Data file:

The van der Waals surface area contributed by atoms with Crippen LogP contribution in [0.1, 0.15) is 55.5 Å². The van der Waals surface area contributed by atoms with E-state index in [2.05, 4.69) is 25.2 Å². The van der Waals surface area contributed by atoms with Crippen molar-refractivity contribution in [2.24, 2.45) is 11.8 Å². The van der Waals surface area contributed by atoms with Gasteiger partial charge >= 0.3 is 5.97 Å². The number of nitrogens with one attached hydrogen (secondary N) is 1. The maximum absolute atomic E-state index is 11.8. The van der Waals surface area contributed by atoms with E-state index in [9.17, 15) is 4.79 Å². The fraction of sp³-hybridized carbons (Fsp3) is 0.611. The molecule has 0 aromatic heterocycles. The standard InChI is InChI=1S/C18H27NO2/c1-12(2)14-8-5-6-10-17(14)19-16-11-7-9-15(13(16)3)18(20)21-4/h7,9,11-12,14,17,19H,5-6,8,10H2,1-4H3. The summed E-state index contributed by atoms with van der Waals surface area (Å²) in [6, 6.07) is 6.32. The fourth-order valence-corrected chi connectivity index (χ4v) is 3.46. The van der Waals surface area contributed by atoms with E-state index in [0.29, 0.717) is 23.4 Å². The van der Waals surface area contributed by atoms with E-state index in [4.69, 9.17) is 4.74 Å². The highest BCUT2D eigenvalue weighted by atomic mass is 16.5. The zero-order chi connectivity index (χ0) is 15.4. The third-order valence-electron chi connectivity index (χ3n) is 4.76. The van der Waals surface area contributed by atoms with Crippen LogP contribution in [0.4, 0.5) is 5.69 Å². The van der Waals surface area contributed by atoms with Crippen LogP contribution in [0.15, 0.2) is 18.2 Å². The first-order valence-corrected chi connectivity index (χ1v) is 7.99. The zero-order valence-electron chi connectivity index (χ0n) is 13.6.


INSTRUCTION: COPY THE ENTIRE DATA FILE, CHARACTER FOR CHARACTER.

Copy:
The van der Waals surface area contributed by atoms with Crippen LogP contribution in [0.1, 0.15) is 55.5 Å². The van der Waals surface area contributed by atoms with E-state index in [2.05, 4.69) is 25.2 Å². The van der Waals surface area contributed by atoms with Crippen molar-refractivity contribution in [2.24, 2.45) is 11.8 Å². The van der Waals surface area contributed by atoms with Gasteiger partial charge >= 0.3 is 5.97 Å². The number of nitrogens with one attached hydrogen (secondary N) is 1. The maximum absolute atomic E-state index is 11.8. The van der Waals surface area contributed by atoms with E-state index in [9.17, 15) is 4.79 Å². The fraction of sp³-hybridized carbons (Fsp3) is 0.611. The molecule has 0 aromatic heterocycles. The standard InChI is InChI=1S/C18H27NO2/c1-12(2)14-8-5-6-10-17(14)19-16-11-7-9-15(13(16)3)18(20)21-4/h7,9,11-12,14,17,19H,5-6,8,10H2,1-4H3. The summed E-state index contributed by atoms with van der Waals surface area (Å²) in [6, 6.07) is 6.32. The fourth-order valence-corrected chi connectivity index (χ4v) is 3.46. The van der Waals surface area contributed by atoms with E-state index in [0.29, 0.717) is 23.4 Å². The van der Waals surface area contributed by atoms with E-state index in [4.69, 9.17) is 4.74 Å². The highest BCUT2D eigenvalue weighted by atomic mass is 16.5. The zero-order chi connectivity index (χ0) is 15.4. The third-order valence-electron chi connectivity index (χ3n) is 4.76. The van der Waals surface area contributed by atoms with Crippen LogP contribution in [0.4, 0.5) is 5.69 Å². The van der Waals surface area contributed by atoms with Crippen LogP contribution in [0.15, 0.2) is 18.2 Å². The first-order valence-corrected chi connectivity index (χ1v) is 7.99. The zero-order valence-electron chi connectivity index (χ0n) is 13.6.